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  1. #1
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    Re-examining Dropbox and its alternatives




    TOP STORY

    Re-examining Dropbox and its alternatives


    By Woody Leonhard

    Recent revelations about privacy concerns with Dropbox have led many people including me to think about changing my practices regarding online file-storage and -synchronization providers.

    If you use Dropbox or some other cloud storage and sync program, let me explain what you do and don't need to be concerned about. And what you can do to sleep better at night.

    The full text of this column is posted at WindowsSecrets.com/top-story/Re-examining-Dropbox-and-its-alternatives/ (opens in a new window/tab).

    Columnists typically cannot reply to comments here, but do incorporate the best tips into future columns.

  2. #2
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    Too bad! I knew it was too good to be true. As noted in original article, Dropbox is incredibly useful. Sad to say I DO use it for confidential info but will now have to encrypt it although I find the mobile uses of Dropbox significantly useful which this article implies won't work with encryption.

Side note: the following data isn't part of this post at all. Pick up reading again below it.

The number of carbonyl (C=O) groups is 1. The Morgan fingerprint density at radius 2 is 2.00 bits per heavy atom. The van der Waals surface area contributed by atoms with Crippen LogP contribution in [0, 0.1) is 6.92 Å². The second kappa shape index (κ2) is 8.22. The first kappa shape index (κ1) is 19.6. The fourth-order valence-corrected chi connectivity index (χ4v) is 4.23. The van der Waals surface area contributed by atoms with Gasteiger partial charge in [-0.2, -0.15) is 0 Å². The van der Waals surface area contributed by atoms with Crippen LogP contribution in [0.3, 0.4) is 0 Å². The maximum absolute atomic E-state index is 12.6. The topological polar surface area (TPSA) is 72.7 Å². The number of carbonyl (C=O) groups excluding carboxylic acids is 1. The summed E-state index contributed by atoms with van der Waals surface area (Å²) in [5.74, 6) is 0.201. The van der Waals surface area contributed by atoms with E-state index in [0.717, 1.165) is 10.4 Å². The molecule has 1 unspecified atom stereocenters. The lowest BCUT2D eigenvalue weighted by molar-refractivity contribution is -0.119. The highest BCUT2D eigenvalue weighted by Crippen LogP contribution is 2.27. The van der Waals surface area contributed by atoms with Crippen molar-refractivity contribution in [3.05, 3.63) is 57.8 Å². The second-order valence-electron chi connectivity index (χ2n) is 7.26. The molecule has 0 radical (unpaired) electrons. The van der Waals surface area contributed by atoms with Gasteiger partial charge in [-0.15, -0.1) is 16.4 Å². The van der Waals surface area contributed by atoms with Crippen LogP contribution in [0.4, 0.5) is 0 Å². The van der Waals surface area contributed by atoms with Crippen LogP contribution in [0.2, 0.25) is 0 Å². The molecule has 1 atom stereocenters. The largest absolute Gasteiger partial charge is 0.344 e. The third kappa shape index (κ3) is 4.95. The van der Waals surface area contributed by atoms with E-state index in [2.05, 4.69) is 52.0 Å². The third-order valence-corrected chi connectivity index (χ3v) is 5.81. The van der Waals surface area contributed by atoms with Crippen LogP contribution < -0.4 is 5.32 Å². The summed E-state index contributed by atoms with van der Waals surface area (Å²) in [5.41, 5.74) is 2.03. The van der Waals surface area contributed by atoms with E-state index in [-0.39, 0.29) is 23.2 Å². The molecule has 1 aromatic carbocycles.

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    I've been using Dropbox happily since the beta. However, I am also delighted with SugarSync, which offers 5 GB storage for a free account, and is much more flexible than Dropbox (for example, you can sync any folders you want, and can sync different folders on different devices). Drawbacks include allowing only two devices on a free account, and uploads seem to be a good deal slower than Dropbox. Can you examine and report on SugarSync's security policies?